The gender pay gap in Canada could close by 2035, according to new research published by consulting firm Accenture to coincide with International Women’s Day.
Of course, that’s if employers and policy-makers provide support, and if women are encouraged to make informed career choices, manage their careers proactively, use digital technology to learn and work, and improve their technological skills.
“The gender pay gap is an economic and competitive imperative, and closing it requires collaboration from business, government and academia,” the report notes. “At the same time, women must embrace lifelong learning, taking full advantage of digital and tech opportunities at their universities and work.”
The study determined that in 2015, Canadian men earned 52 per cent more than Canadian women, but this doesn’t take into account participation in the workforce, hours worked, industries or roles.
“The future workforce must be an equal workforce,” said Bill Morris, Canada president and senior managing director at Accenture. “. . . and we must all take action to create significant opportunities for women and close the gap more quickly.”
The report also found the roots of the pay gap can begin as early as university. Canadian female undergraduate students are less likely than their male classmates to choose a major they think will lead to high pay (27 per cent versus 51 per cent). Similarly, they’re less likely to have a mentor (33 per cent versus 61 per cent) and hope to work in senior leadership positions (30 per cent versus 47 per cent).
The researchers calculated that if the current employment trends continue, the average Canadian woman will earn $32,350 in 2030. If, on the other hand, major strides are made in terms of technological immersion, digital fluency and career strategy, that average would jump to $43,201.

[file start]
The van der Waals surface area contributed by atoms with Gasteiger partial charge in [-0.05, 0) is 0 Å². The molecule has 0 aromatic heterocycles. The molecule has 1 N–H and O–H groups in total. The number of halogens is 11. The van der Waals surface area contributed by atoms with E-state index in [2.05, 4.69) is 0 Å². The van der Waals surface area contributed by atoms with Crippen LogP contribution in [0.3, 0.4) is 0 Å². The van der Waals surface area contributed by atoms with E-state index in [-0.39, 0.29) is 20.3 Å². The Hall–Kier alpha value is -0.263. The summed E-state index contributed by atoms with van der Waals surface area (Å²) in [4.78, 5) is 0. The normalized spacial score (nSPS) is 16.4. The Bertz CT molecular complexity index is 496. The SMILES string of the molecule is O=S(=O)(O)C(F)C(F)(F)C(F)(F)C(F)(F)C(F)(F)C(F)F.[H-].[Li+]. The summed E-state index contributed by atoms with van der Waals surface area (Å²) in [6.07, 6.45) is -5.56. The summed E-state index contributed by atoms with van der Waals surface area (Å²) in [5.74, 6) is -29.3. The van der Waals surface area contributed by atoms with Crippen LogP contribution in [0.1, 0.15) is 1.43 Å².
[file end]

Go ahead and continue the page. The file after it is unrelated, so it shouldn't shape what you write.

A Royal Bank of Canada report, also published on International Women’s Day, found Canada had the highest female workforce participation rate of all G7 countries over the past decade, well above the Organisation for Economic Co-operation and Development average of 51.6 per cent in 2015.
But despite gains by women in the workforce, there still exists a gender pay gap in Canada. “A further narrowing of the wage gap could yield knock-on benefits for the economy,” notes the report. “If females aged 25 to 54 and working full-time had earned the same hourly wage as their male counterparts, this cohort’s aggregate earnings would have been a whopping 17 per cent higher in 2015.”
Despite accounting for close to half of the labour force, the share of women heading incorporated businesses is well below that of males (2.6 per cent versus 6.5 per cent), according to the report. That said, relative to other G7 countries, Canada performs well in this regard, coming next to Italy.